The Seoul Fireworks Festival is an international competition, this year featuring China, Canada, Japan, and Korea. My co-teacher directed me to the event, and informed me that we should go early. Being entirely naïve, I assumed she meant, say, an hour to an hour-and-a-half ahead of time, giving us an ample window to settle down in Hangang Park, somewhere near the river. As we discovered, she probably meant something like, “Camp out there the night before, and also the night of, otherwise you will experience dehumanizing, untold horrors.”
We arrived at Yeouinaru station at 6:00 p.m., and were confronted with a meat wall. People were everywhere, and the crowd ascending from subway level was slow and shambling, our own zombie apocalypse, sans, you know, the dead. We joined the queue, and behind us we were instantly closed in. I suddenly began to feel the body heat of thousands of other people. We somehow managed to grab Kin, who was to meet us at the station, and continued climbing. The staircase was like a personified ocean, a huge, bobbing wave of people. Seoul subway stations are generally about 7-8 floors underground, so every flight you climb, you assume it will be the last, only to see the horde once more at the foot of another ascent.
It took half an hour to exit the subway station. We entered the park and saw the crowd, and eventually wound down to the beach. While the arrival (and also the departure, which required an hour’s walk to another subway station) was traumatizing, the fireworks were worth it. Huge explosions claimed unseemly amounts of sky, an approximation of the stars that people in Seoul don’t usually get to see. Each performance topped the last. At one point, a bridge across the Han was lit with fireworks, spraying down in a kilometre long waterfall of sparks. The finale featured a massive, continuous stream of fireworks, spiderwebbing into a greater cloud of fire, until it looked like the sun was out at night.
– The other night, my friends and I went out to try sannakji, live baby octopus. Live is a slightly relative term of course: they essentially chop the octopi up in the kitchen and run the plate to your table, but because of the diffuseness of their nervous systems, the tentacles continue to writhe and squirm for purchase, minutes after being severed from one another and the head. Thus you have a horrific, Eldritch Abomination of a meal in front of you.
I was the first to wrest a tentacle from the plate (the suckers, being still active, cling to whatever is nearby) and popped the thing in my mouth. I was told by my Korean friend not to chew yet, rather to let the tentacle do its thing. It rocked from side to side, clutching to my tongue and my palate, until eventually I forced it to my molars and began to chew. Apparently, 6 people die annually from eating sannakji, because if you swallow and suckers are still active, they can latch in your throat and choke you to death. We cleaned the whole plate, and I don’t believe any of us died. Take that, baby octopus.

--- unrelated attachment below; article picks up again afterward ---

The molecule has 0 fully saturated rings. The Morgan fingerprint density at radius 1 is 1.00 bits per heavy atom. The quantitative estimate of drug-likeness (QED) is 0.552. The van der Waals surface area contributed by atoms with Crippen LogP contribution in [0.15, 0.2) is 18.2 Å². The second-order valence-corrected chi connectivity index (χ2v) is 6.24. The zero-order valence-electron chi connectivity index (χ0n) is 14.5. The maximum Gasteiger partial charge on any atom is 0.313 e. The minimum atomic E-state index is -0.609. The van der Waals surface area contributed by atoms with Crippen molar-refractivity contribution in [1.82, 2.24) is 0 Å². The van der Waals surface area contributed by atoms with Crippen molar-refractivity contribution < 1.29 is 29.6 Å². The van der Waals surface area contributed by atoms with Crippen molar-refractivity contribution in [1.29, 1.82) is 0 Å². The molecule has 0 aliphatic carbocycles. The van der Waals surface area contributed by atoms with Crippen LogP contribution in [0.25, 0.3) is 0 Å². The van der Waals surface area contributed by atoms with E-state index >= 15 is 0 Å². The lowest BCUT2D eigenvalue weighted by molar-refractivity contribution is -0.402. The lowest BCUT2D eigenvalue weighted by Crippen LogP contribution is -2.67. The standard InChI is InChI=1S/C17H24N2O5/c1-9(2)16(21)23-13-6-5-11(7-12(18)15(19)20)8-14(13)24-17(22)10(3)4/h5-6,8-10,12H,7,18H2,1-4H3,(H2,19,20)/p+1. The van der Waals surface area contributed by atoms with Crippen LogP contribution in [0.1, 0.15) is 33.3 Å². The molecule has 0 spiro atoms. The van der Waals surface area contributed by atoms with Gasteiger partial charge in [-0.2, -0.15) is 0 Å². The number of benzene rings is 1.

-Canadian Thanksgiving is October 11th this year, and so far away from family, we set up a meal with friends. We erected a mini-table, raided the nearest grocery store for approximations of traditional fare (a duck is like a turkey, right?), and gorged ourselves on food and humorously cheap Korean red wine. Oceans apart from our actual families, it is amazing how quickly you adopt surrogates.
-I ask my classes, “How are you?” as part of our opening routine. One student replies, “I am terrible!” Behind him, another boy quietly adds, “He is terrorist!”
-Students read the word “microwave.” Because of the r/l difficulties, several read it as “Michaelwave.” I reluctantly clear up the misunderstanding.
-Koreans are quite obsessed with appearance. We were warned both before and after arrival that Koreans tend to dress up, and that looking slovenly out in public would bring waves of shame upon us, apparently. The most hilarious manifestation of the obsession is that Koreans will check themselves out in ANY reflective surface. Sunglasses, mirrored walls in elevators, minor reflections on windows. One girl in my class stood in front of our projector screen and used her cast shadow in order to fix her hair.
-Due to the Korean standard operating procedure of doing everything at the last second (more on that another time), I often have no idea what is going on until the instant before it will occur. I prepare my lessons as far ahead as possible, so I’m usually not upturned in terms of lessons being sprung upon me, but everything else is usually brought to my attention just before I am to start my involvement.
We have several grades’ worth of listening tests to do, and thus, I am regularly summoned from my English cave to wander off to the recording room and enunciate in my flat, unflourished Canadian accent. Other times, I am called upon to sit in with other teachers while they have coffee from across the hall. Co-teachers flag me down as I pass, as they suddenly recall that we should plan. When we begin planning, two other teachers rush in, informing me that the school must put together a clip show featuring footage of all the teachers in action. Could I record, at this instant, a round of pretend teaching? Why not! I could be annoyed, but the tasks are usually so inane or weird that I can’t bring myself to be frustrated or offended by the late notice, rather I am left fascinated as to why they want me to mime towards a bunch of invisible students with no sound for a clipshow.